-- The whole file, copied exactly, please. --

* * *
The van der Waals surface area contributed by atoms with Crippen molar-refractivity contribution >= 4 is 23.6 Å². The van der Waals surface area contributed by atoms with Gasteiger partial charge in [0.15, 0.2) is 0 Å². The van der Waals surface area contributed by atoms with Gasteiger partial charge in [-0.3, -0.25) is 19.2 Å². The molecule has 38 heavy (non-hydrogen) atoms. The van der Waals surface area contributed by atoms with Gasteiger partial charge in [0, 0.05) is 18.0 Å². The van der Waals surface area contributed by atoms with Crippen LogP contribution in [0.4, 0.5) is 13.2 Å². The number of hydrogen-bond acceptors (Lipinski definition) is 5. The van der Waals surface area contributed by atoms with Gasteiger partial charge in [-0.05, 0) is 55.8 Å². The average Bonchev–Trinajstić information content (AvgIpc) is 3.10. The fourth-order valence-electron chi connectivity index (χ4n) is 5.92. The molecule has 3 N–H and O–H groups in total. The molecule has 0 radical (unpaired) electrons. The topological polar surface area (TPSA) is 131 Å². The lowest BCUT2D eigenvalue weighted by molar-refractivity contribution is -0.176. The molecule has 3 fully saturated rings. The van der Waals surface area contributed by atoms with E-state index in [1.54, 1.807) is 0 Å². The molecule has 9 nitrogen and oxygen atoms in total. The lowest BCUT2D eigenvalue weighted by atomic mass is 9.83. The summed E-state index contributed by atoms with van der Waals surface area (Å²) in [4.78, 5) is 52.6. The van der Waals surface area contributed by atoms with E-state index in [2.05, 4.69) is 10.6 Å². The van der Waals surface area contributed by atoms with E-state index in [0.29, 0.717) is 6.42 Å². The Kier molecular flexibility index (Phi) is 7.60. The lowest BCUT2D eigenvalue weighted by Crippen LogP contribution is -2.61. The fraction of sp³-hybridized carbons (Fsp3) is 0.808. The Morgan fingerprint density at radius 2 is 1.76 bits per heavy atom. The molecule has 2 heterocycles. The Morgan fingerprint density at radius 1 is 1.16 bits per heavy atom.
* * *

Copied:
The van der Waals surface area contributed by atoms with Crippen molar-refractivity contribution >= 4 is 23.6 Å². The van der Waals surface area contributed by atoms with Gasteiger partial charge in [0.15, 0.2) is 0 Å². The van der Waals surface area contributed by atoms with Gasteiger partial charge in [-0.3, -0.25) is 19.2 Å². The molecule has 38 heavy (non-hydrogen) atoms. The van der Waals surface area contributed by atoms with Gasteiger partial charge in [0, 0.05) is 18.0 Å². The van der Waals surface area contributed by atoms with Crippen LogP contribution in [0.4, 0.5) is 13.2 Å². The number of hydrogen-bond acceptors (Lipinski definition) is 5. The van der Waals surface area contributed by atoms with Gasteiger partial charge in [-0.05, 0) is 55.8 Å². The average Bonchev–Trinajstić information content (AvgIpc) is 3.10. The fourth-order valence-electron chi connectivity index (χ4n) is 5.92. The molecule has 3 N–H and O–H groups in total. The molecule has 0 radical (unpaired) electrons. The topological polar surface area (TPSA) is 131 Å². The lowest BCUT2D eigenvalue weighted by molar-refractivity contribution is -0.176. The molecule has 3 fully saturated rings. The van der Waals surface area contributed by atoms with E-state index in [1.54, 1.807) is 0 Å². The molecule has 9 nitrogen and oxygen atoms in total. The lowest BCUT2D eigenvalue weighted by atomic mass is 9.83. The summed E-state index contributed by atoms with van der Waals surface area (Å²) in [4.78, 5) is 52.6. The van der Waals surface area contributed by atoms with E-state index in [2.05, 4.69) is 10.6 Å². The van der Waals surface area contributed by atoms with E-state index in [0.29, 0.717) is 6.42 Å². The Kier molecular flexibility index (Phi) is 7.60. The lowest BCUT2D eigenvalue weighted by Crippen LogP contribution is -2.61. The fraction of sp³-hybridized carbons (Fsp3) is 0.808. The Morgan fingerprint density at radius 2 is 1.76 bits per heavy atom. The molecule has 2 heterocycles. The Morgan fingerprint density at radius 1 is 1.16 bits per heavy atom.